This post will share a recipe that is a very simple recipe for strawberry syrup and I hope to remind you also that syrup is not just for pancakes.
Strawberry syrup is, of course, great on breakfast foods but it is very versatile in the beverage realm and after I read the suggestion for strawberry margaritas in “The All New Ball Book of Canning & Preserving” and I felt silly for not using the syrup that my kids love on Saturday morning in one of my favorite grown-up drinks.
Before you begin canning, download the super helpful canning cheatsheet I made for you!
I don’t strain with cheesecloth because I personally don’t care about things like tiny strawberry seeds and I am not interested in perfectly clear syrup. Feel free to strain of course as you wish.
To make the syrup, I will share my adaptation of the recipe from The All New Ball Book of Canning & Preserving. You should absolutely enter to win your own copy of this super valuable (367 pages!) resource for beginner and experienced canners alike.
You will need 3 ½ pounds of strawberries, stems removed
3 cups water
6 cups sugar
½ cup bottled lemon juice (I really like lemon + strawberry, but if it isn’t your favorite flavor, you can safely use a ⅓ cup.
Fill your processing pot with 5-pint jars, or more smaller sized jars and hot tap water. Bring to a boil.
Fill a saucepan with coordinating lids and rings and hot tap water and bring to a simmer.
Prepare your countertop with a towel (on which you will rest the hot jars), funnel, and lid lifter. Have a large bowl or a second preserving pan and a small-holed colander or sieve set on top of the bowl ready to strain the strawberries from their juice. If you desire perfectly clear syrup, have 2 layers of cheesecloth at the ready as well. Have a ladle ready as well.
Combine the strawberries and water in a preserving pan and bring to a simmer for about 20 minutes. Heat using the medium-low setting.
Pour carefully the strawberries and accumulated juice into the colander to drain. You can let it sit for up to two hours if you are patient and if you are me, you can use a spoon to gently encourage the berries to release more juice. You will get about 6 cups of juice as a result. The solids can be enjoyed with yogurt, or you can make delicious strawberry butter. I demonstrate how to make these two recipes at the same time in my canning course at www.startcanning.com .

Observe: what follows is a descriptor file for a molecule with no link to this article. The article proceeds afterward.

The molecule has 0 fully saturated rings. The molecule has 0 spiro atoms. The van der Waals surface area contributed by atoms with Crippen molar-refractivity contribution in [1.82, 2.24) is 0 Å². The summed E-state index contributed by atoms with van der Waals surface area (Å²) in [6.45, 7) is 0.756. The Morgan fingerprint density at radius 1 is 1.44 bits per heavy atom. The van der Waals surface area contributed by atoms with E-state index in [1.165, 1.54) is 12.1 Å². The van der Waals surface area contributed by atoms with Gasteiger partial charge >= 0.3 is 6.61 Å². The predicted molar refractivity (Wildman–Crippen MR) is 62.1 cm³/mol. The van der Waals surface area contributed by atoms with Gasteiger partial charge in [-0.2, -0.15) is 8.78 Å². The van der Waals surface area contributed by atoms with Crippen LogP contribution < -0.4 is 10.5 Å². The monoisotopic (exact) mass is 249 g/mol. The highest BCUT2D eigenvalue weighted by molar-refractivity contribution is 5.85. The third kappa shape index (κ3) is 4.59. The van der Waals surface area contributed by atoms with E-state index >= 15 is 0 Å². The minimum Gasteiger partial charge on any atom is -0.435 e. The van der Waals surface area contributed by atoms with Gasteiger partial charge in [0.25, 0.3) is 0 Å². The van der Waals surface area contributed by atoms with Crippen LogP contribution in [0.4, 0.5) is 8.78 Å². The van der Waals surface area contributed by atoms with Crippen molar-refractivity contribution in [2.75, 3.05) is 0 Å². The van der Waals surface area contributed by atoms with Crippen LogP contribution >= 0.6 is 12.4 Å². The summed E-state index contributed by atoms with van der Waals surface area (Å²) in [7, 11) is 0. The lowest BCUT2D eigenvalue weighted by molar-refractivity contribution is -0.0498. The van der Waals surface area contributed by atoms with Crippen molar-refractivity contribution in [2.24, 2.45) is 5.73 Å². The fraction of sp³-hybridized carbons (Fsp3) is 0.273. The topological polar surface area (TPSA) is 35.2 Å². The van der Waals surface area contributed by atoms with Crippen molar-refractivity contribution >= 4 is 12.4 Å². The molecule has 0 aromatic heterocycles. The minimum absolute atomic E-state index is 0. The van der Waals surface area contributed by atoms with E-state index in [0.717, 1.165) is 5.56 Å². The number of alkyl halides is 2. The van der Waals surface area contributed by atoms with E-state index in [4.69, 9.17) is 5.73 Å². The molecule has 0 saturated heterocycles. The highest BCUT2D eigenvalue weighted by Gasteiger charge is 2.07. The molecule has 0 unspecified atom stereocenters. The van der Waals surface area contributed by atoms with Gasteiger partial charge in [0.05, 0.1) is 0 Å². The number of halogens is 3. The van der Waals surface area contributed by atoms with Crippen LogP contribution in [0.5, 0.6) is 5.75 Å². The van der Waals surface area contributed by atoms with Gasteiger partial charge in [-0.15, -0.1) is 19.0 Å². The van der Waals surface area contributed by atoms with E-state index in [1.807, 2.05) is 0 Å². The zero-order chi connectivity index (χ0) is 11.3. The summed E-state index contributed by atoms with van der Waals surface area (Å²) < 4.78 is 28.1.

Return the strawberry juice to the preserving pan and add the sugar and lemon juice. Stir to dissolve and heat to a full boil for a minute or two, stirring carefully.
Use your lid lifter to remove one jar from the boiling water bath and pour the water from the jar back into the pot, into the saucepan of lids & rings, or into the kitchen sink. Set the hot jar on the towel covered countertop and use the funnel and a ladle to fill the hot jar with hot strawberry syrup and leave a ¼ inch headspace (distance between the surface of the food and the top of the jar). Apply a lid and ring, tighten about as tight as you would the bathroom faucet, and use the jar lifter to return the jar to the processing pot.
Repeat the process with the remaining jars until you run out of jars or syrup. If you end up with not enough syrup to fill a jar completely, leave it on the counter to cool. You can use a new or used lid and a ring to lid it and store in the refrigerator and eat up as you would any leftover food. When this happens to me, it usually is enjoyed right away.
The jars will rest on the towel covered countertop until they are cool. Check lids to see if they have sealed and are firm to the touch. Label and store in a cool, dry place. Any unsealed jars can be eaten promptly; waffles for dinner, anyone?
To use this delicious, pretty syrup, you can make strawberry margaritas. Thank you Ball Brand for reminding me of this lovely variation on a classic.
¼ strawberry syrup
2 tablespoons lime juice
About 7 ice cubes, which is about 2 handfuls.
These ingredients are combined into a shaker, shaken, and poured into salt-rimmed glasses.
To blend, combine the ingredients plus 5-10 fresh strawberries in a blend in a blender until smooth.
I prefer mine on ice, in a wide mouth Ball Brand pint jar, rimmed with a sinful amount of coarse salt.
If the above process sounds appealing, and you’d love to make your own home canned syrups, tomato sauce, pickles, and more, but have no idea where to begin or think that you could never learn how, I’m here to help. I have launched a canning course for busy beginners that SHOWS you in over 10 clear videos in a way a cookbook cannot how to start canning. The course comes with my Canning 101 ebook, a supportive Facebook community where you can share successes, questions, and recipes with like minded learners and myself, printable cheatsheets and diagrams to have stove-side (away from the burner please!) and forever access to the course.
If you are worried you don’t have time, think again. Learning how to can saves time cooking months ahead of time and the course can be watched a few minutes at a time over several weeks or gobbled up in a weekend. Don’t let another season pass you by without learning how to can; Let’s Start Canning!